Few novels have made have provoked and prodded me quite as much as this one all year even though Fagan's novel is essentially a kind and hopeful one. The reasons I suspect, are personal. I'm having a hard time knowing how to live at the moment. It feels like the world is going to fuck - with the Tories and Trump, and climate change, and refugees being treated like dirt and so on and on and on. And on top of that I'm lonely and dissatisfied; unmoored with no idea what to do with my life or how to make a difference. And it feels like I'll never get to love or be loved again. I try to tell myself to just do it day by day. To have small goals, be kind, drink less, go to the gym. The usual stuff. And yh, I know - first world problems and all, but its not easy at the moment. But Fagan's novel has a belief in people that I can't quite connect to at the moment. It's not that I can't have pleasant and kind exchanges with people - it's that I feel no connection. Fagan's text takes connection for granted. Obvious of course that texts will hit you in different ways at different times of life but this feels like a falsehood at the moment. Most obviously it's the way the relationship between Dylan and Constance is figured that doesn't feel quite right - there's a bit of whimsy and romanticism that doesn't fit. I suspect other readers will feel differently.

    I waded through The Panoptican feverishly, all in one day. I didn't want to read The Sunlight Pilgrims as fast. Maybe because there are more weird and uncanny sections and more description but mainly I think there's more to ponder and reflect on. Both novels feel urgent and necessary.

   I can think of no greater compliment than to say whilst reading the novels I kept contrasting and comparing with some of my favourite British contemporary novelists: Ali Smith, Sarah Hall, MJ Hyland, Liz Jensen, Jeanette Winterson: yes, Fagan really is that good. I urge you to get reading.

Sunday 10 April 2016

Easter reading and a Clarke shortlist

Easter reading

It's been a good couple of weeks of reading as I've sought to catch up on all the speculative fiction from 2015 that I hadn't already tackled for the Kitschies and the BSFA. In addition to many of the books below I also reread Jackie Kay's Trumpet and finally got round to Elena Ferrante's My Brilliant Friend. Both are glorious and highly recommended.

Clarke Shortlist

113 novels were submitted for the Clarke but I've only managed a handful (17) even though it feels like I've been reading nonstop for most of the year! I tend to go for the ones that have good reviews at Strange Horizons or by people like Adam Roberts and Nina Allan. The 17 are by: Atwood, Charnock, de Abaitua, de Bodard, Hutchinson, McDonald, Ness, North, Pinborough, Roberts, Robinson, Robson, Smythe, Taylor, van den Berg, Walton, Wright.

Then there are excellent novels that I've read and aren't on the Clarke list at all: Clade, Elysium, Dark Orbit, The Fifth Season, Making Wolf and of course A God In Ruins. This is a great shame as there seem to me to be some important novels here. Why isn't everyone talking about Jennifer Marie Brissett for example? If any of those were in contention I'd have to seriously reconsider my list!

Anyway my shortlist would be:

Aurora by Kim Stanley Robinson
The Thing Itself by Adam Roberts
The Shore by Sara Taylor
The Swan Book by Alexis Wright
If Then by Matthew De Abaitua
Glorious Angels by Justina Robson

Three of the books are relatively easy and pleasurable to read despite all their challenges. Otherwise Robson requires patience in the first half whilst De Abaitua requires patience in its second half. Wright is extraordinarily pleasurable throughout but perhaps, not easy. All of them are accomplished and ambitious, full of ideas and great writing. I don't believe for a minute that either Taylor or Wright will get on the shortlist unfortunately - too close to literary fiction - but I'd love to be proven wrong. I read Roberts and Taylor at the start of the year and I still find myself thinking about them. I would have reread them already if I had the time.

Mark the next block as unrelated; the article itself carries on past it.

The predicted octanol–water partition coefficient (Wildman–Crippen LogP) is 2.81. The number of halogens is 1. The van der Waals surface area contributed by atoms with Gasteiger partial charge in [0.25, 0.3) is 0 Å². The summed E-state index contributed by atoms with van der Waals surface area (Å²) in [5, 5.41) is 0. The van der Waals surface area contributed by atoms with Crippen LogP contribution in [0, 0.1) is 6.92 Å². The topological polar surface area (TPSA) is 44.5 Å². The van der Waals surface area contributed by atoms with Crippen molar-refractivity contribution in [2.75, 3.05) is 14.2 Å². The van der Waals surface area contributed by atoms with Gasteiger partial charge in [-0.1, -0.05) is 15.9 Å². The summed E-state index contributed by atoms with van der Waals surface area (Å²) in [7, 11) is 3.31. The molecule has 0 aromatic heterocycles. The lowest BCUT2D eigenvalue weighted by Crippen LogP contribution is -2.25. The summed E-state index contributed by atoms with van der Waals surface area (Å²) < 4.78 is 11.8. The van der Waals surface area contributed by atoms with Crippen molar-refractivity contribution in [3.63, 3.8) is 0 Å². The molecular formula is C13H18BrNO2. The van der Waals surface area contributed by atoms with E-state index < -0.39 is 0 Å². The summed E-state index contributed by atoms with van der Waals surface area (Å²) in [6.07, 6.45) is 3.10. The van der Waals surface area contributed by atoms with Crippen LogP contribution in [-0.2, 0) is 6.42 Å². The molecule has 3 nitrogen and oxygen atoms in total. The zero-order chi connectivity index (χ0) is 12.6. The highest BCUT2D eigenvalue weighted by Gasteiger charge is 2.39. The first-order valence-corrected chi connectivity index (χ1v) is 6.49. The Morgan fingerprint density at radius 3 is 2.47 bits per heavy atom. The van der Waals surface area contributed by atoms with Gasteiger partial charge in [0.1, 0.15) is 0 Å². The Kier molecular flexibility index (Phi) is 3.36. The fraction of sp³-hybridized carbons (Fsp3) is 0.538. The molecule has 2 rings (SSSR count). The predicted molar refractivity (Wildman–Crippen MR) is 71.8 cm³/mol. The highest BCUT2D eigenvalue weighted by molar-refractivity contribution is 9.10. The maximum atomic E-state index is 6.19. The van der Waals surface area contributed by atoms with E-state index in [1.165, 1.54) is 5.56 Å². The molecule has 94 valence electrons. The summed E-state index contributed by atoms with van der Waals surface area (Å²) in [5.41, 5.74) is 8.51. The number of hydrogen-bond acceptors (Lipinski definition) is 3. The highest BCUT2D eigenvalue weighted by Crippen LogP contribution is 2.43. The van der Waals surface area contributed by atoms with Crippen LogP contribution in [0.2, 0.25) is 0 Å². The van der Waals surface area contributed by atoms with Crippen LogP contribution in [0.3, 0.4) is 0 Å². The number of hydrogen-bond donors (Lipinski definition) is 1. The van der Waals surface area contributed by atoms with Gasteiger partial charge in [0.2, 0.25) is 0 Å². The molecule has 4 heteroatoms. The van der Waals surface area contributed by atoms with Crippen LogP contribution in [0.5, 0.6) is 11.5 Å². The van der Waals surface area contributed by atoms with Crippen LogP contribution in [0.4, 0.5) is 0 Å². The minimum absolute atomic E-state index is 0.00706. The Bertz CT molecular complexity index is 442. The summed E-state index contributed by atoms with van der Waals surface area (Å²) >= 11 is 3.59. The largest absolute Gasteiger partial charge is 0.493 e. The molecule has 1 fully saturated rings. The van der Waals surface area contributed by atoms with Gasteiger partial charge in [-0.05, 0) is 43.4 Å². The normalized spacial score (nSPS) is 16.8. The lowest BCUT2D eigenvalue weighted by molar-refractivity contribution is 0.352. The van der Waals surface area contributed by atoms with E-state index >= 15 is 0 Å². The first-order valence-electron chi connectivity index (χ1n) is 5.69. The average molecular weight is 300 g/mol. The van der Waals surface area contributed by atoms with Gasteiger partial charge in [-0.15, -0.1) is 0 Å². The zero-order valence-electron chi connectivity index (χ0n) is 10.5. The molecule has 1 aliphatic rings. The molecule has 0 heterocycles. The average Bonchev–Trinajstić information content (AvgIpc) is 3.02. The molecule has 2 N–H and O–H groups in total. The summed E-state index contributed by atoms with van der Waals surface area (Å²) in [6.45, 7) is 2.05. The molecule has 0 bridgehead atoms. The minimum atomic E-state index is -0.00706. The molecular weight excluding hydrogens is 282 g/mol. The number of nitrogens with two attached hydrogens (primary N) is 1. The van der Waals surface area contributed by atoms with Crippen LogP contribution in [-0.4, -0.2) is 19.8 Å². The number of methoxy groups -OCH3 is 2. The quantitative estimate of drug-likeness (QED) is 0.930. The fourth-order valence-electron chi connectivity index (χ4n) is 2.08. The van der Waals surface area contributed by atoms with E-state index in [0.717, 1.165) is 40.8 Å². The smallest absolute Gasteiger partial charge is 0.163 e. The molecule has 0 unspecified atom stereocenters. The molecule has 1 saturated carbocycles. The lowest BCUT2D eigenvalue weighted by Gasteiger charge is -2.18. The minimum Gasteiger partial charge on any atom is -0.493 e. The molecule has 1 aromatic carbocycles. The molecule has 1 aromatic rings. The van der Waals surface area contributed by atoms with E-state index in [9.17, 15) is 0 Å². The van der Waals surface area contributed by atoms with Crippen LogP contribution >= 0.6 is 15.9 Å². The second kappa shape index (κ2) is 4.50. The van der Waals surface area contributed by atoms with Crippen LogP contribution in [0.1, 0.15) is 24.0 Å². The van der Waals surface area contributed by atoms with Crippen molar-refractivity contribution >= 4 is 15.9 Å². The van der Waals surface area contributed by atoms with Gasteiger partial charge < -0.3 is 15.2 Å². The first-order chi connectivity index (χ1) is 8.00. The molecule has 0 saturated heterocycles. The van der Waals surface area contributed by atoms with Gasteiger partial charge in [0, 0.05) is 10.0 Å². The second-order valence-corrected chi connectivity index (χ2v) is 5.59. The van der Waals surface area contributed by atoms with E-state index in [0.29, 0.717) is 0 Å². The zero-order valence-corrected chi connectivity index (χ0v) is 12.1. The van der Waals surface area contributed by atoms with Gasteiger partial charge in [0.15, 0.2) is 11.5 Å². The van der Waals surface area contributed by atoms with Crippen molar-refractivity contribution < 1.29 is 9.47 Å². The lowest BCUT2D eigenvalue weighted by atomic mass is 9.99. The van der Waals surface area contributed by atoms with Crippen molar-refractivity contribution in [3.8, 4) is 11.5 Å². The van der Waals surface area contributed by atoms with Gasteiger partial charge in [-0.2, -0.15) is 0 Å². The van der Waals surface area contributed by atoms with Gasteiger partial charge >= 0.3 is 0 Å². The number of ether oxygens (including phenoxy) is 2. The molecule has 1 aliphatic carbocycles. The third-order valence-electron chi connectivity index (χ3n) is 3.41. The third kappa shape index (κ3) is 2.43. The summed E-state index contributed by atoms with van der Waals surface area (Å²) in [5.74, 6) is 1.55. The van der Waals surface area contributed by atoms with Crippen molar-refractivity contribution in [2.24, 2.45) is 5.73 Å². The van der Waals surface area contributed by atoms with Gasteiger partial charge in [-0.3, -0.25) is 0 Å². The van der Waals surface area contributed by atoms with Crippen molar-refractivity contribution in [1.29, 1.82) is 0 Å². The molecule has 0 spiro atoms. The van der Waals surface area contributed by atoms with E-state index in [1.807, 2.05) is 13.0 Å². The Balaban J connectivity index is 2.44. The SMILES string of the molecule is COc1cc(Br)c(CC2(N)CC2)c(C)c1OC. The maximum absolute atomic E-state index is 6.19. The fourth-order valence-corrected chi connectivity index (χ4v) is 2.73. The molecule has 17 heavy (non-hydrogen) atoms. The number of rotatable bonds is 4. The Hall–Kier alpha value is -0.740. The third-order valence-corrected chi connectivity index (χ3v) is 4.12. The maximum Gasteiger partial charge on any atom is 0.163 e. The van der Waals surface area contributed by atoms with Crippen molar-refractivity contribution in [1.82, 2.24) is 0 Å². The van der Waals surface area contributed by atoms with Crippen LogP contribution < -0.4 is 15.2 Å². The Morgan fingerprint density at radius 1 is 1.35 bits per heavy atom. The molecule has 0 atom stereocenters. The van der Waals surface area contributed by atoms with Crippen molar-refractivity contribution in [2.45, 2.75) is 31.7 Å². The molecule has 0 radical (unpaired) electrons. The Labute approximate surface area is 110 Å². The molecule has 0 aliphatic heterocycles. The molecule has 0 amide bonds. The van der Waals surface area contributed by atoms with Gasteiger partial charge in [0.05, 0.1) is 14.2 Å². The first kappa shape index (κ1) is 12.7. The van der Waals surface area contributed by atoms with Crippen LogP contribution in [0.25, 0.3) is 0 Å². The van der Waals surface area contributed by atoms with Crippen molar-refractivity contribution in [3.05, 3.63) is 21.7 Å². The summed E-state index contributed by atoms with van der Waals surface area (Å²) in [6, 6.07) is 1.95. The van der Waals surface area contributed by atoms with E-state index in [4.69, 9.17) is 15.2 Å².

However I wish they'd go totes crazy this year and have a shortlist of eight as it would be good to see two other novels get some limelight. I'm not sure they have the same kind of complexity as those six above but they are perfectly formed. Sleeping Embers of an Ordinary Mind by Anne Charnock made me feel a little like I do when I've read an Ali Smith novel (or story) - like I've had a conversation with a very clever, very imaginative, very kind human being and I feel better about the world and more open to its mysteries. That's a rare and lovely thing. I'm not sure whether Sarah Pinborough's The Death House is a YA novel or not but it really doesn't matter. I've seen comparisons made with Never Let Me Go, The Fault in Our Stars and The Girl with all the Gifts - novels I like and recommend to our students all the time - and seen criticisms too, mainly that it is too predictable. I think it's own thing though: the characterisation of its young protagonists is brilliant and throughout it feels as compelling as a Shakespearean tragedy. [sorry if you think that's hyperbole, but I don't care!] It doesn't matter that you guess what will happen because it's really not the point. Pinborough's novel is pitch perfect and I loved it. I'll be ordering copies of this (plus James Smythe's Way Down Dark and Zen Cho's Sorcerer to the Crown; we already have The Rest of Us Just Live Here obviously) for the school library immediately.

Either way that's an extraordinarily entertaining and intellectually challenging - not giving in to any kind of populism - shortlist. They are excellent novels and I'd happily read them all again immediately and discuss them. If I had to choose a winner? Aurora - it blew my mind in many, many ways. If not I'd like to see it go to Wright or Roberts.

I'm missing out some good novels of course. I admire those by Dave Hutchinson, Laura Van den Berg, Ian McDonald, and Margaret Atwood especially. 

And still on my list of the novels I really want to read soon: Speak, The Galaxy Game, The Three Body Problem AND Ancillary Mercy. I'm sure there are others I'd enjoy. Alas never enough time.  

More thoughts on individual books to come.